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    Pitman shorthand was a pre-requisite in 1964. From scratch and in eight weeks I was on 50 wpm. Within six months it was 170 wpm. In the office I was one of the ‘slow ones’. An old stager could top 210 wpm. We were engrossed in shorthand. Half way through ‘love letters’ to a girlfriend my thoughts were expressed in shorthand! Even now, watching the TV news, my index finger ‘writes’ the stories. How can anyone really exist without shorthand. The 100 wpm requirement is a really soft option.

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  • May 21, 2013 at 12:16 pm
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    My first job of the day as trainee on the Westmorland Gazette was to try to transcribe The Times leader in Pitman’s. Yes, I did get my 100 wpm. That was in the fifties. I’m now 84 and still find my shorthand note invaluable. I can’t record telephone messages on my new machine, so take a shorthand note in order to pass on the details of family news to my wife.

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  • May 21, 2013 at 1:18 pm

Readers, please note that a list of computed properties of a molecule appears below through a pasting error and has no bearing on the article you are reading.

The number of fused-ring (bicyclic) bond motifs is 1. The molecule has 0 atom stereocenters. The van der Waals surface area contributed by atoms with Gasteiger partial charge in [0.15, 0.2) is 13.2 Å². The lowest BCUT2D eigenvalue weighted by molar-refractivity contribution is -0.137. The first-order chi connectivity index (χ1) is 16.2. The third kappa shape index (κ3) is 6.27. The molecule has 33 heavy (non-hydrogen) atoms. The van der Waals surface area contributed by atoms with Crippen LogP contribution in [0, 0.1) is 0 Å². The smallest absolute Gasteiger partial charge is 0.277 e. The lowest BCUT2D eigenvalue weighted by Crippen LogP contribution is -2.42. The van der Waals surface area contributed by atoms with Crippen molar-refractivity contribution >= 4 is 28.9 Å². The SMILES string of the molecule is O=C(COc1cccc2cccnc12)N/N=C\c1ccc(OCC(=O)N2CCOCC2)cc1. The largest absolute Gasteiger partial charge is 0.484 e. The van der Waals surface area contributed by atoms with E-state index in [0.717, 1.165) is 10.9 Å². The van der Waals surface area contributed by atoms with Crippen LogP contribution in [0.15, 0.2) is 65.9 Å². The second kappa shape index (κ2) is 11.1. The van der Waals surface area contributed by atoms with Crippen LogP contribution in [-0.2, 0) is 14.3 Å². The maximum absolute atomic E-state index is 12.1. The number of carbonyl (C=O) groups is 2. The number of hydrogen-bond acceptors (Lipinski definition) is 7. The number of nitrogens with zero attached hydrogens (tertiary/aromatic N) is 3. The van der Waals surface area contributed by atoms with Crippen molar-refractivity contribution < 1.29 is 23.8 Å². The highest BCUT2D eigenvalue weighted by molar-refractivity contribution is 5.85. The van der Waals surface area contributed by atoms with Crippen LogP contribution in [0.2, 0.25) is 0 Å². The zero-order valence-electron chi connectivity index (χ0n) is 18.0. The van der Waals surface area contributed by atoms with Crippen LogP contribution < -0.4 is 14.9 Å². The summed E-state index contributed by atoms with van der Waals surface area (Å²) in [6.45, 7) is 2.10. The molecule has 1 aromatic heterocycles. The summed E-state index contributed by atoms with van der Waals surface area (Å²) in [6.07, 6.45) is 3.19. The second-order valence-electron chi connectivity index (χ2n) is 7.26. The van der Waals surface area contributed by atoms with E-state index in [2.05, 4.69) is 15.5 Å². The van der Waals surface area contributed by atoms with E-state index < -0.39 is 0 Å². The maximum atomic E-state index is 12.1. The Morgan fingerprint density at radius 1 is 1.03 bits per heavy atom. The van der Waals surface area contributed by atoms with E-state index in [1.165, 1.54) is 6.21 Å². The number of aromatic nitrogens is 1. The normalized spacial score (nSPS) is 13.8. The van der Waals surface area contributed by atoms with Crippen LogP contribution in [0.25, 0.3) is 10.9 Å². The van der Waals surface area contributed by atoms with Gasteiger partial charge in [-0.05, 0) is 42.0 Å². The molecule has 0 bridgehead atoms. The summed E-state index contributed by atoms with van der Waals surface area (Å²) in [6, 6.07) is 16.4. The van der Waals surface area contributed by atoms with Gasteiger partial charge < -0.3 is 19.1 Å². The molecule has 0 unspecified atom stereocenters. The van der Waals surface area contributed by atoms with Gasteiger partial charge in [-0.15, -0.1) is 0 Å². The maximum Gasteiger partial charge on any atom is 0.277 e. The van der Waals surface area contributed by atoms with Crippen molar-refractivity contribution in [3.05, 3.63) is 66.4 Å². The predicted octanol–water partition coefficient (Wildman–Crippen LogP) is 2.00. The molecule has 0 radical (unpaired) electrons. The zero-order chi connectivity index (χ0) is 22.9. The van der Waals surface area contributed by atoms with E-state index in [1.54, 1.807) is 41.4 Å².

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    Pointless waste of time. Unless you want to be a court reporter all your life, buy a digital recorder and a smart phone. As far capturing every word uttered by some tedious windbag of a local councillor – WHO CARES?
    haha!

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  • May 23, 2013 at 2:50 pm
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    I spent half of my teenage years learning Pitman’s shorthand at evening classes. While covering a business conference in London for a trade newspaper in the 1960s, I was terrified to see that the official shorthand writer was my teacher — a fearsome lady. When she saw me sitting with other reporters, she came over, grabbed my notebook and, when she saw some of my “dodgy” outlines, gave my a stinging slap on my hand! Sadly, when I started working in broadcasting, I didn’t practice enough, with the result that my speed is no longer good enough. Bluestringer, you’re wrong about using a digital recorder and smart phone; transcribing from a recording takes three times longer than doing it from a good shorthand note, as I know from personal experience!